It's 2016. Android is pretty great. We have access to software and hardware that were just pipe dreams a few years ago, and the mild whining that we as a community like to engage in is just that: mild. But bloated, unnecessary software from manufacturers and carriers, which restricts customer choice, adds to update delays, and sometimes even opens up vulnerabilities, remains a thorn in the side of the platform as a whole. How often have we seen otherwise interesting hardware brought down because someone thought it would be a good idea to pay for unverified mobile games with sandwiches? Read More
The day is approaching when kids will be back in school and out of your hair. For schools that use Google Classroom, there will be a number of nifty new features to help both kids and their parents stay on top of things. There's even a new tool for VR field trips, no permission slips needed. Read More
Apps that do things with photos are becoming very popular these days, with Prisma racking up a considerable amount of downloads since its release on Android almost a month ago. Today, Fragment, an app which converts photos into prismatic works of art, is available for €0.10 in France, Germany, Italy, and Spain, 10p in the UK, 10 RUB in Russia, and $0.20 AUD in Australia.
Having played around with Fragment, it certainly makes photos look really good with little to no effort. There's a shuffle button if you just want to get some kind of prism of your photos, or you can choose what you'd like in the myriad of options. Read More
For those Barnes & Noble customers who thought the Galaxy Tab S2 NOOK 8" and the Galaxy Tab E NOOK 9.6" were too large or too expensive, there's now a smaller, cheaper Samsung NOOK tablet - the Galaxy Tab A NOOK 7". Read More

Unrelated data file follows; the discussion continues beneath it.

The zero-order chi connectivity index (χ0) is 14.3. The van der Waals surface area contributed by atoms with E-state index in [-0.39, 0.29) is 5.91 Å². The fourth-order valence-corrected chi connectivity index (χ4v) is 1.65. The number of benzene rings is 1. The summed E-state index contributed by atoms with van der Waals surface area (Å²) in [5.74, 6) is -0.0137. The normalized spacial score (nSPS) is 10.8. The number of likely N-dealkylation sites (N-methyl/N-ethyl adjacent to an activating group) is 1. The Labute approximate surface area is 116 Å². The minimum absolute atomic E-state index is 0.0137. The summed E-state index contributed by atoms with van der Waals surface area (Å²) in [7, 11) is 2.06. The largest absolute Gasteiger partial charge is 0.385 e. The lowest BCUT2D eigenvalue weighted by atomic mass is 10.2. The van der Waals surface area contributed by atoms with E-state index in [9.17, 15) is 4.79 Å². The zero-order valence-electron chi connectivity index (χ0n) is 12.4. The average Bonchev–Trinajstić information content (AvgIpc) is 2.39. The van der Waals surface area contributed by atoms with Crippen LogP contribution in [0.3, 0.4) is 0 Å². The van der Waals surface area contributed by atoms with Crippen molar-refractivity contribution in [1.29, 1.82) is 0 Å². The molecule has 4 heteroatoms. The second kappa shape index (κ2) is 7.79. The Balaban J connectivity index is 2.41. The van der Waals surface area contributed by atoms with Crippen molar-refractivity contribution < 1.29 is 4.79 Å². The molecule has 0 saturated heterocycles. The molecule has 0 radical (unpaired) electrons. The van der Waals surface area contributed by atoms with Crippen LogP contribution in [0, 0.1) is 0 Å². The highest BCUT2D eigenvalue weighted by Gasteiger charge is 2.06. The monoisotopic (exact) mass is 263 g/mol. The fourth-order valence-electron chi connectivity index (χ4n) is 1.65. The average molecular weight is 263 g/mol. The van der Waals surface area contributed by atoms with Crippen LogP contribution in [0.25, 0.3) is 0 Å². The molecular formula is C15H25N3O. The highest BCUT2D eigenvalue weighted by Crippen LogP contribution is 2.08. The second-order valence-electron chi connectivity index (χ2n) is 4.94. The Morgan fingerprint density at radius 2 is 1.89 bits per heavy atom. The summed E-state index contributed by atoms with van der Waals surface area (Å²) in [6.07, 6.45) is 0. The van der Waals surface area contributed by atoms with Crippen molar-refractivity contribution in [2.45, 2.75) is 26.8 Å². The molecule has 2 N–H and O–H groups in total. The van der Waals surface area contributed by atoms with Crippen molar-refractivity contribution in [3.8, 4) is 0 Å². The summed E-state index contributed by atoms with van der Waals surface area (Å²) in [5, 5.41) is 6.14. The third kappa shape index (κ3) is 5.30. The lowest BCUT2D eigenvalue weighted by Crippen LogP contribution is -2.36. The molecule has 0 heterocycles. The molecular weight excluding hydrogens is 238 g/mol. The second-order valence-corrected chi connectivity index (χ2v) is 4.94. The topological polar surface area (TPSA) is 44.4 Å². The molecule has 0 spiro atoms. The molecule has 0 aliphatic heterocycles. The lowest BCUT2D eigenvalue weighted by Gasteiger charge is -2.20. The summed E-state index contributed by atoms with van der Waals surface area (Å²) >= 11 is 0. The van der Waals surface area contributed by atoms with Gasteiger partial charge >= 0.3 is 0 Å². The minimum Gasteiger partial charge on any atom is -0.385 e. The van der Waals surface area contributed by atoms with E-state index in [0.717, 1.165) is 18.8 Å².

Intel hasn't been very fortunate in the smartphone chipset business. Despite dominating the personal computing semiconductor space, the company failed to gain traction in mobile in time and struggled to catch up afterward despite trying to crack the entry code from different angles: wearables, IoT, tablets, phones, and so on. Eventually, Intel sort of threw in the towel and decided to close its Atom business and take its time to regroup and think of other ways to tackle the issue.
Its foundry business seems to be the key. See, aside from offering platforms and architectures for chipsets, Intel also has a small side business, Intel Custom Foundry, which produces chipsets for other chipmakers. Read More
I'm the first to admit I do not understand fashion, but I do have a pretty good grasp on the basics of weather. A new app called Skyler matches what I assume is trendy fashion up with the current conditions so you'll never again have to stress about how to dress for the weather. And of course, all the clothing is totally practical and not weird at all. Nah, I'm kidding. It's all painfully trendy. Read More
Is it Christmas time already? Not quite, but we don't have long before kids start counting down the days to Santa's visit. When they ask, Google is again ready to provide an answer. Read More
Although the Honor 8 was revealed more than a month ago in China, it's just now been introduced to the US. Honor is calling this its first flagship for America, so it had better impress. The company is specifically toting the 8's 12MP dual camera system (no Leica branding?), the snappy fingerprint sensor, and the performance. Read More
Before today, only Google devices, the Sony Xperia Z3, and the Sony Xperia X Performance had Android 7.0 previews built for them. Now, another Android has joined the Nougat ranks—the LG G5. Whether you like the G5 or not (David sure didn't), it's getting a Nougat preview right now, albeit with more than a few catches. Read More
Google Photos' advertising team has been on fire lately. First, there was that ad about how you won't miss important moments with Photos' "Free up space" feature. Then, there was the one about how even if you jump into a pool, your photos will be safe thanks to auto backup. Now, there's one called "Photos. For Life." that talks about the features the previous two discussed, and more. Read More